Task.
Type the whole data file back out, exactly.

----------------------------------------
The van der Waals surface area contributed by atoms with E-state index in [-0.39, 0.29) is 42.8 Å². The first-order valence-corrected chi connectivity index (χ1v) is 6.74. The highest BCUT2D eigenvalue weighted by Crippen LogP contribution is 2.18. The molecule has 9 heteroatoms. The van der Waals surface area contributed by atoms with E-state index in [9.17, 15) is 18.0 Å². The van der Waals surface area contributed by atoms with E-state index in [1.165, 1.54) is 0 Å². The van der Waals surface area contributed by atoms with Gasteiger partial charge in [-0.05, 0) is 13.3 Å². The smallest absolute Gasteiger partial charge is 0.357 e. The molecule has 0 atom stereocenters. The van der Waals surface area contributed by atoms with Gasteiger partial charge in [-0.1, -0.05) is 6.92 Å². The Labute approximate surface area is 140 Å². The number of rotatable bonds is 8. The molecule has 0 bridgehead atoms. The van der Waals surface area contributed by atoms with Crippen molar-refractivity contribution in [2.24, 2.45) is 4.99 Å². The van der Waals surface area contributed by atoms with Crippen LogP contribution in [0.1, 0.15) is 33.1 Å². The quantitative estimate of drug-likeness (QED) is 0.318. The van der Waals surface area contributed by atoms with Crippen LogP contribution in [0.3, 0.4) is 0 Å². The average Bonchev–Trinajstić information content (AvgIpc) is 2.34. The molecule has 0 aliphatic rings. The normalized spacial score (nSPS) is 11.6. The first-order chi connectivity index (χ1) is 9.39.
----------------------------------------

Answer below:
The van der Waals surface area contributed by atoms with E-state index in [-0.39, 0.29) is 42.8 Å². The first-order valence-corrected chi connectivity index (χ1v) is 6.74. The highest BCUT2D eigenvalue weighted by Crippen LogP contribution is 2.18. The molecule has 9 heteroatoms. The van der Waals surface area contributed by atoms with E-state index in [9.17, 15) is 18.0 Å². The van der Waals surface area contributed by atoms with E-state index in [1.165, 1.54) is 0 Å². The van der Waals surface area contributed by atoms with Gasteiger partial charge in [-0.05, 0) is 13.3 Å². The smallest absolute Gasteiger partial charge is 0.357 e. The molecule has 0 atom stereocenters. The van der Waals surface area contributed by atoms with Gasteiger partial charge in [-0.1, -0.05) is 6.92 Å². The Labute approximate surface area is 140 Å². The number of rotatable bonds is 8. The molecule has 0 bridgehead atoms. The van der Waals surface area contributed by atoms with Crippen molar-refractivity contribution in [2.24, 2.45) is 4.99 Å². The van der Waals surface area contributed by atoms with Crippen LogP contribution in [0.1, 0.15) is 33.1 Å². The quantitative estimate of drug-likeness (QED) is 0.318. The van der Waals surface area contributed by atoms with Crippen LogP contribution in [0.3, 0.4) is 0 Å². The average Bonchev–Trinajstić information content (AvgIpc) is 2.34. The molecule has 0 aliphatic rings. The normalized spacial score (nSPS) is 11.6. The first-order chi connectivity index (χ1) is 9.39.